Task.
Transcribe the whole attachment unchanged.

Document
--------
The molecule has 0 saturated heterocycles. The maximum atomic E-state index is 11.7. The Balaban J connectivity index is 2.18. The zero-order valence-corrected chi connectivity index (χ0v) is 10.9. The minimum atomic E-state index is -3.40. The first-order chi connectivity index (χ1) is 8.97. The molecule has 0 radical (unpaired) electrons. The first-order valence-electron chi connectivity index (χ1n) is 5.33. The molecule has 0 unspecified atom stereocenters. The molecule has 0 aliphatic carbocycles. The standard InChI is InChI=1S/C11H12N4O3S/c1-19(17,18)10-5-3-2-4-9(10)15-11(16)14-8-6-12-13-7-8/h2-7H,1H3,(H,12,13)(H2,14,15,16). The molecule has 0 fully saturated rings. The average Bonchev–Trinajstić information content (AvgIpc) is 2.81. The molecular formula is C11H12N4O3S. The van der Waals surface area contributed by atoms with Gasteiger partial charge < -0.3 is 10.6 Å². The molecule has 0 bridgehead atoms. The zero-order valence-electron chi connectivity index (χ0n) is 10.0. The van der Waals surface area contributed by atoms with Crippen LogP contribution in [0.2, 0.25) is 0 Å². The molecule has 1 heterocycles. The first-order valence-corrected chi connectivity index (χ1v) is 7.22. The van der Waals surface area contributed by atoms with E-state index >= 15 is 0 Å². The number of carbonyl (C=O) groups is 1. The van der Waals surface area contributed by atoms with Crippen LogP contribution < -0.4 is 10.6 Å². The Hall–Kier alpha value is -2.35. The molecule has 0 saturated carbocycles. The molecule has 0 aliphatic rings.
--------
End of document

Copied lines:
The molecule has 0 saturated heterocycles. The maximum atomic E-state index is 11.7. The Balaban J connectivity index is 2.18. The zero-order valence-corrected chi connectivity index (χ0v) is 10.9. The minimum atomic E-state index is -3.40. The first-order chi connectivity index (χ1) is 8.97. The molecule has 0 radical (unpaired) electrons. The first-order valence-electron chi connectivity index (χ1n) is 5.33. The molecule has 0 unspecified atom stereocenters. The molecule has 0 aliphatic carbocycles. The standard InChI is InChI=1S/C11H12N4O3S/c1-19(17,18)10-5-3-2-4-9(10)15-11(16)14-8-6-12-13-7-8/h2-7H,1H3,(H,12,13)(H2,14,15,16). The molecule has 0 fully saturated rings. The average Bonchev–Trinajstić information content (AvgIpc) is 2.81. The molecular formula is C11H12N4O3S. The van der Waals surface area contributed by atoms with Gasteiger partial charge < -0.3 is 10.6 Å². The molecule has 0 bridgehead atoms. The zero-order valence-electron chi connectivity index (χ0n) is 10.0. The van der Waals surface area contributed by atoms with Crippen LogP contribution in [0.2, 0.25) is 0 Å². The molecule has 1 heterocycles. The first-order valence-corrected chi connectivity index (χ1v) is 7.22. The van der Waals surface area contributed by atoms with E-state index >= 15 is 0 Å². The number of carbonyl (C=O) groups is 1. The van der Waals surface area contributed by atoms with Crippen LogP contribution < -0.4 is 10.6 Å². The Hall–Kier alpha value is -2.35. The molecule has 0 saturated carbocycles. The molecule has 0 aliphatic rings.